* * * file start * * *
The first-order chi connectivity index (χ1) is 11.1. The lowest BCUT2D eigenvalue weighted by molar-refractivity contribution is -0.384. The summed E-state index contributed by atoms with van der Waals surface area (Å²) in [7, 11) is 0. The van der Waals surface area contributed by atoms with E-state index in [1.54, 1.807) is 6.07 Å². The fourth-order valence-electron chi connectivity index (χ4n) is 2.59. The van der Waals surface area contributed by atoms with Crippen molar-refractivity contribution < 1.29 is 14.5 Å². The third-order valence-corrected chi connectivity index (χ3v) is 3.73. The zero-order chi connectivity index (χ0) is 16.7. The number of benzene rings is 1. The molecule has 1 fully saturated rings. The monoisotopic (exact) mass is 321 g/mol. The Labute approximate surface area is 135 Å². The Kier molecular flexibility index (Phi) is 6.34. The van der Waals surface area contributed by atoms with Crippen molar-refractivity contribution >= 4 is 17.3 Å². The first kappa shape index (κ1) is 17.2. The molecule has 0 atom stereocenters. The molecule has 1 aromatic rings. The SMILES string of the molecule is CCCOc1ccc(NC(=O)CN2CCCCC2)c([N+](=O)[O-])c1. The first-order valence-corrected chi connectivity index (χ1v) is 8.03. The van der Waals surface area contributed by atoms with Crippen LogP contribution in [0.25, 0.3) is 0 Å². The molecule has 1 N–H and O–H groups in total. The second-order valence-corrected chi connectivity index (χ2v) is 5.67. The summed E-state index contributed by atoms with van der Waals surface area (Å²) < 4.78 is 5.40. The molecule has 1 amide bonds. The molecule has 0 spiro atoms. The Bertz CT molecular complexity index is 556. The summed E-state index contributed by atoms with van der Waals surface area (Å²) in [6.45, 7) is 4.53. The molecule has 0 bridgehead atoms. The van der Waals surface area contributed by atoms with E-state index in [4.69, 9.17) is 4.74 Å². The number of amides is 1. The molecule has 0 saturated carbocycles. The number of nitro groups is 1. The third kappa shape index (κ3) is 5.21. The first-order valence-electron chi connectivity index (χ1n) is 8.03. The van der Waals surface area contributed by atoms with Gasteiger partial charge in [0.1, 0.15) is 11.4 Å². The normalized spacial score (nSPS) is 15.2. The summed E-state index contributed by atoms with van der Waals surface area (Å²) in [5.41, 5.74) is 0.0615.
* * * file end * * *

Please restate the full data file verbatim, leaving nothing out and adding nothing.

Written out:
The first-order chi connectivity index (χ1) is 11.1. The lowest BCUT2D eigenvalue weighted by molar-refractivity contribution is -0.384. The summed E-state index contributed by atoms with van der Waals surface area (Å²) in [7, 11) is 0. The van der Waals surface area contributed by atoms with E-state index in [1.54, 1.807) is 6.07 Å². The fourth-order valence-electron chi connectivity index (χ4n) is 2.59. The van der Waals surface area contributed by atoms with Crippen molar-refractivity contribution < 1.29 is 14.5 Å². The third-order valence-corrected chi connectivity index (χ3v) is 3.73. The zero-order chi connectivity index (χ0) is 16.7. The number of benzene rings is 1. The molecule has 1 fully saturated rings. The monoisotopic (exact) mass is 321 g/mol. The Labute approximate surface area is 135 Å². The Kier molecular flexibility index (Phi) is 6.34. The van der Waals surface area contributed by atoms with Crippen molar-refractivity contribution >= 4 is 17.3 Å². The first kappa shape index (κ1) is 17.2. The molecule has 0 atom stereocenters. The molecule has 1 aromatic rings. The SMILES string of the molecule is CCCOc1ccc(NC(=O)CN2CCCCC2)c([N+](=O)[O-])c1. The first-order valence-corrected chi connectivity index (χ1v) is 8.03. The van der Waals surface area contributed by atoms with Crippen LogP contribution in [0.25, 0.3) is 0 Å². The molecule has 1 N–H and O–H groups in total. The second-order valence-corrected chi connectivity index (χ2v) is 5.67. The summed E-state index contributed by atoms with van der Waals surface area (Å²) < 4.78 is 5.40. The molecule has 1 amide bonds. The molecule has 0 spiro atoms. The Bertz CT molecular complexity index is 556. The summed E-state index contributed by atoms with van der Waals surface area (Å²) in [6.45, 7) is 4.53. The molecule has 0 bridgehead atoms. The van der Waals surface area contributed by atoms with E-state index in [4.69, 9.17) is 4.74 Å². The number of amides is 1. The molecule has 0 saturated carbocycles. The number of nitro groups is 1. The third kappa shape index (κ3) is 5.21. The first-order valence-electron chi connectivity index (χ1n) is 8.03. The van der Waals surface area contributed by atoms with Gasteiger partial charge in [0.1, 0.15) is 11.4 Å². The normalized spacial score (nSPS) is 15.2. The summed E-state index contributed by atoms with van der Waals surface area (Å²) in [5.41, 5.74) is 0.0615.